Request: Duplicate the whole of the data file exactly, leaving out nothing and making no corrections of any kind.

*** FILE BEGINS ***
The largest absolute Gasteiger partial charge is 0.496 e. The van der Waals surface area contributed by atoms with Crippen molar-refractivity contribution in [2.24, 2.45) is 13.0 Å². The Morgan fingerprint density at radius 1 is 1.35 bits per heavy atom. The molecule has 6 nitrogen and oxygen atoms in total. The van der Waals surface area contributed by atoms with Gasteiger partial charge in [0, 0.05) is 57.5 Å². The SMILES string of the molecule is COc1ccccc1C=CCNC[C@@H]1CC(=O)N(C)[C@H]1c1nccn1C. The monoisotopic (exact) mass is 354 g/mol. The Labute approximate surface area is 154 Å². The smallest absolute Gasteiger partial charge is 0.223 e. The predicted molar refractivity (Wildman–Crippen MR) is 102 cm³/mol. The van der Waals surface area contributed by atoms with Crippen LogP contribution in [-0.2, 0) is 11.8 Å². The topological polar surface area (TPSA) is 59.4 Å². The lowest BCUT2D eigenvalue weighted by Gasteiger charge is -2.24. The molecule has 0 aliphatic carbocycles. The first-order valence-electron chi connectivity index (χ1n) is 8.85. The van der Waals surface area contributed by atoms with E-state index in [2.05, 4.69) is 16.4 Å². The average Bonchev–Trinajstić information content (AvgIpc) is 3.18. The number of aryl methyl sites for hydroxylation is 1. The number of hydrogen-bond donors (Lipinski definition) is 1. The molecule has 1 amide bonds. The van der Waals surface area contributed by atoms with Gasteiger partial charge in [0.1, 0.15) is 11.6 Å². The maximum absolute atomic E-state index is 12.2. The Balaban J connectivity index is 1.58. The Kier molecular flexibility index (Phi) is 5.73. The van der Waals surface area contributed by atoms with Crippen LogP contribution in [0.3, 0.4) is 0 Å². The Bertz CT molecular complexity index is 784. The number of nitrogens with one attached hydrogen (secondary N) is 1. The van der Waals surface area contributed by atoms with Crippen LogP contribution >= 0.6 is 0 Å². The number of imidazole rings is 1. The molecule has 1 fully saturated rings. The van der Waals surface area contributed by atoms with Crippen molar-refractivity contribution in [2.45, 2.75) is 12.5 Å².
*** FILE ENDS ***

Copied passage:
The largest absolute Gasteiger partial charge is 0.496 e. The van der Waals surface area contributed by atoms with Crippen molar-refractivity contribution in [2.24, 2.45) is 13.0 Å². The Morgan fingerprint density at radius 1 is 1.35 bits per heavy atom. The molecule has 6 nitrogen and oxygen atoms in total. The van der Waals surface area contributed by atoms with Gasteiger partial charge in [0, 0.05) is 57.5 Å². The SMILES string of the molecule is COc1ccccc1C=CCNC[C@@H]1CC(=O)N(C)[C@H]1c1nccn1C. The monoisotopic (exact) mass is 354 g/mol. The Labute approximate surface area is 154 Å². The smallest absolute Gasteiger partial charge is 0.223 e. The predicted molar refractivity (Wildman–Crippen MR) is 102 cm³/mol. The van der Waals surface area contributed by atoms with Crippen LogP contribution in [-0.2, 0) is 11.8 Å². The topological polar surface area (TPSA) is 59.4 Å². The lowest BCUT2D eigenvalue weighted by Gasteiger charge is -2.24. The molecule has 0 aliphatic carbocycles. The first-order valence-electron chi connectivity index (χ1n) is 8.85. The van der Waals surface area contributed by atoms with E-state index in [2.05, 4.69) is 16.4 Å². The average Bonchev–Trinajstić information content (AvgIpc) is 3.18. The number of aryl methyl sites for hydroxylation is 1. The number of hydrogen-bond donors (Lipinski definition) is 1. The molecule has 1 amide bonds. The van der Waals surface area contributed by atoms with Gasteiger partial charge in [0.1, 0.15) is 11.6 Å². The maximum absolute atomic E-state index is 12.2. The Balaban J connectivity index is 1.58. The Kier molecular flexibility index (Phi) is 5.73. The van der Waals surface area contributed by atoms with Crippen LogP contribution in [0.3, 0.4) is 0 Å². The Bertz CT molecular complexity index is 784. The number of nitrogens with one attached hydrogen (secondary N) is 1. The van der Waals surface area contributed by atoms with Crippen LogP contribution >= 0.6 is 0 Å². The number of imidazole rings is 1. The molecule has 1 fully saturated rings. The van der Waals surface area contributed by atoms with Crippen molar-refractivity contribution in [2.45, 2.75) is 12.5 Å².